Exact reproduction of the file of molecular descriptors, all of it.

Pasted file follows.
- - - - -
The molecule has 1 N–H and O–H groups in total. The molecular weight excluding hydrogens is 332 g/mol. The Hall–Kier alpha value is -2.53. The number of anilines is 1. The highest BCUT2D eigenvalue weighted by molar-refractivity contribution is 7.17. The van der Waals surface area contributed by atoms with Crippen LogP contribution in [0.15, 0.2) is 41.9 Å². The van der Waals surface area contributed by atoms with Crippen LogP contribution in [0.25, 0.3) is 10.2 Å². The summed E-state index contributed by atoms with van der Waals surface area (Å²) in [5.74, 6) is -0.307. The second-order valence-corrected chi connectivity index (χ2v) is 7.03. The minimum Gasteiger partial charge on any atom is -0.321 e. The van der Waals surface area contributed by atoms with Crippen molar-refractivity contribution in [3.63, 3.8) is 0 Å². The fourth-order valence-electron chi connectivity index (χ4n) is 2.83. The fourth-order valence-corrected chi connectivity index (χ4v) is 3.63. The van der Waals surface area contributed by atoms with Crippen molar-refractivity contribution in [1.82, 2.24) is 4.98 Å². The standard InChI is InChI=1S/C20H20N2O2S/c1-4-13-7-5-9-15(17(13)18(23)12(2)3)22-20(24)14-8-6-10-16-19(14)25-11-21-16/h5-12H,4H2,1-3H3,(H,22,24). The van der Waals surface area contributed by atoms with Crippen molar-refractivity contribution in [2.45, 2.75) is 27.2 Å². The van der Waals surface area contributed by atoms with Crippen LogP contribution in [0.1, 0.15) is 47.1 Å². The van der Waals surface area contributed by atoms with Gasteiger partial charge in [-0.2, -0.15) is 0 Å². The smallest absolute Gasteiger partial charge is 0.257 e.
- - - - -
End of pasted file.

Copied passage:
The molecule has 1 N–H and O–H groups in total. The molecular weight excluding hydrogens is 332 g/mol. The Hall–Kier alpha value is -2.53. The number of anilines is 1. The highest BCUT2D eigenvalue weighted by molar-refractivity contribution is 7.17. The van der Waals surface area contributed by atoms with Crippen LogP contribution in [0.15, 0.2) is 41.9 Å². The van der Waals surface area contributed by atoms with Crippen LogP contribution in [0.25, 0.3) is 10.2 Å². The summed E-state index contributed by atoms with van der Waals surface area (Å²) in [5.74, 6) is -0.307. The second-order valence-corrected chi connectivity index (χ2v) is 7.03. The minimum Gasteiger partial charge on any atom is -0.321 e. The van der Waals surface area contributed by atoms with Crippen molar-refractivity contribution in [3.63, 3.8) is 0 Å². The fourth-order valence-electron chi connectivity index (χ4n) is 2.83. The fourth-order valence-corrected chi connectivity index (χ4v) is 3.63. The van der Waals surface area contributed by atoms with Crippen molar-refractivity contribution in [1.82, 2.24) is 4.98 Å². The standard InChI is InChI=1S/C20H20N2O2S/c1-4-13-7-5-9-15(17(13)18(23)12(2)3)22-20(24)14-8-6-10-16-19(14)25-11-21-16/h5-12H,4H2,1-3H3,(H,22,24). The van der Waals surface area contributed by atoms with Crippen molar-refractivity contribution in [2.45, 2.75) is 27.2 Å². The van der Waals surface area contributed by atoms with Crippen LogP contribution in [0.1, 0.15) is 47.1 Å². The van der Waals surface area contributed by atoms with Gasteiger partial charge in [-0.2, -0.15) is 0 Å². The smallest absolute Gasteiger partial charge is 0.257 e.